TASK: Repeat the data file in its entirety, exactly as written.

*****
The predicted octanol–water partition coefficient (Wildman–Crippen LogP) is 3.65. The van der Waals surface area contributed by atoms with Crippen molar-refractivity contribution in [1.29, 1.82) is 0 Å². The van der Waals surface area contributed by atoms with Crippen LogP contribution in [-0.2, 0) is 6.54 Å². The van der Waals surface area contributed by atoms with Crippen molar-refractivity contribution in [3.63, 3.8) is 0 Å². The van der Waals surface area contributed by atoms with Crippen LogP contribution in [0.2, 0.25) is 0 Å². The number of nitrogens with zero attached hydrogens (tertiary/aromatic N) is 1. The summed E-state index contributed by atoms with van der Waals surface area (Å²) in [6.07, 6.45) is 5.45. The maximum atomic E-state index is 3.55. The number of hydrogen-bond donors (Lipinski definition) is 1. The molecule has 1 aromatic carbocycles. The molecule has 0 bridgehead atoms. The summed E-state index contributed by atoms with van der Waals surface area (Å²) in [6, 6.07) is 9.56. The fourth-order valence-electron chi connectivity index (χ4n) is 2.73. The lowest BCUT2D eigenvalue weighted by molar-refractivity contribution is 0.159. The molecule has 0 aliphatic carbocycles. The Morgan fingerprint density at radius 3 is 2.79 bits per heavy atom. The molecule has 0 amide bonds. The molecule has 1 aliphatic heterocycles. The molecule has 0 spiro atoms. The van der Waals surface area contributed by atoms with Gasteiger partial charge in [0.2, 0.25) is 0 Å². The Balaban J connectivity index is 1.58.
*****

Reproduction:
The predicted octanol–water partition coefficient (Wildman–Crippen LogP) is 3.65. The van der Waals surface area contributed by atoms with Crippen molar-refractivity contribution in [1.29, 1.82) is 0 Å². The van der Waals surface area contributed by atoms with Crippen LogP contribution in [-0.2, 0) is 6.54 Å². The van der Waals surface area contributed by atoms with Crippen molar-refractivity contribution in [3.63, 3.8) is 0 Å². The van der Waals surface area contributed by atoms with Crippen LogP contribution in [0.2, 0.25) is 0 Å². The number of nitrogens with zero attached hydrogens (tertiary/aromatic N) is 1. The summed E-state index contributed by atoms with van der Waals surface area (Å²) in [6.07, 6.45) is 5.45. The maximum atomic E-state index is 3.55. The number of hydrogen-bond donors (Lipinski definition) is 1. The molecule has 1 aromatic carbocycles. The molecule has 0 bridgehead atoms. The summed E-state index contributed by atoms with van der Waals surface area (Å²) in [6, 6.07) is 9.56. The fourth-order valence-electron chi connectivity index (χ4n) is 2.73. The lowest BCUT2D eigenvalue weighted by molar-refractivity contribution is 0.159. The molecule has 0 aliphatic carbocycles. The Morgan fingerprint density at radius 3 is 2.79 bits per heavy atom. The molecule has 0 amide bonds. The molecule has 1 aliphatic heterocycles. The molecule has 0 spiro atoms. The van der Waals surface area contributed by atoms with Gasteiger partial charge in [0.2, 0.25) is 0 Å². The Balaban J connectivity index is 1.58.